The Pennsylvania Department of Human Services has launched a new online portal to facilitate provider enrollment in the state’s Medicaid program. According to DHS officials, the new portal will enable the state to enroll providers electronically and automate the provider enrollment process. Under the new approach, documents previously transmitted by mail or fax will be uploaded to the portal, providers will be able to view the status of their application, and the time needed to review and process provider applications will be reduced. Learn more about the new Medicaid provider portal from this state news release.
Medicare disproportionate share (Medicare DSH) hospitals that qualify for the federal 340B prescription drug discount program have lower Medicare Part B drug costs than other Medicare providers. So concludes a new study performed for 340B Health, an association that represents more 1100 public and non-profit hospitals and health systems that participate in the 340B drug pricing program. According to the organization 340B Health, Medicare pays disproportionate share hospitals in the 340B drug discount program on average 13 percent less for separately payable drugs reimbursed through Medicare Part B. This is in comparison to what it pays other hospitals and physician practices in the Part B market. The study also shows that 340B DSH hospitals are treating more vulnerable patients than … Read More
The U.S. Government Accountability Office has recommended changes in how the federal government matches state Medicaid funding for its share of overall Medicaid spending. In testimony submitted to the House Energy and Commerce Committee’s Health Subcommittee, GAO reminded Congress that in the past …GAO has examined multiple concerns regarding how the FMAP [federal medical assistance formula] allocates funds among states, including during times of economic downturn, and has suggested improvements. In particular, the GAO is concerned about how the FMAP formula’s use of per capita income in targeting federal Medicaid matching funds may not accurate reflect economic conditions at the state level, especially during economic downturns, and fail to respond to states’ individual needs during those downturns. In response to … Read More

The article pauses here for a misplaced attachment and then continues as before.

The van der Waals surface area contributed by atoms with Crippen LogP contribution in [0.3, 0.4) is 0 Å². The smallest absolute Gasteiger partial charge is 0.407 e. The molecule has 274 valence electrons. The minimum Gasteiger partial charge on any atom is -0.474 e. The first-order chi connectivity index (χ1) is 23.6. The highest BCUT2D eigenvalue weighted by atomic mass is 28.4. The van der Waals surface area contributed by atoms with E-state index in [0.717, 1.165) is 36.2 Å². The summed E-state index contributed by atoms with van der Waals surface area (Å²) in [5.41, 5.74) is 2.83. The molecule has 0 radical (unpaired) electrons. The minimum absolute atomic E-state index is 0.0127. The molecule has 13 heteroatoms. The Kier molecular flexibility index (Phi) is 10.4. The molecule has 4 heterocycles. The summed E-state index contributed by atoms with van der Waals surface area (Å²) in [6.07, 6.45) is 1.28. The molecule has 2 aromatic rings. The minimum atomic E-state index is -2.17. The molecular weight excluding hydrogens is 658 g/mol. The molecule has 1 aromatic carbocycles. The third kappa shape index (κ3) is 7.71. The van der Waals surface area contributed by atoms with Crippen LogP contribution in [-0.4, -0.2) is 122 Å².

The Wolf administration is floating a proposal that would end medical balance billing in situations in which out-of-network providers are involved in the delivery of care patients receive from providers they believe to be in their health insurer’s provider network. Such situations typically arise when patients receive inpatient care at hospitals they know to be within their insurer’s provider network but some of the professionals involved in providing that care are not part of that network. The results can be large bills for services their insurers do not cover. The Pennsylvania Insurance Department has published draft legislation to address such balance billing and is seeking public comment on the proposal. See that draft legislation here.
Taking advantage of the Affordable Care Act, Pennsylvania expanded its Medicaid program a little more than a year ago. Now, Department of Human Services Secretary Ted Dallas reflects on that year, offering statistics on how many people have taken advantage of enhanced access to Medicaid coverage, who those people are, and where they live. Secretary Dallas also offers his perspectives on how the transition to the expanded Medicaid program went and how the new program differs from the old. Read Secretary Dallas’s report here, on the Wolf administration’s blog.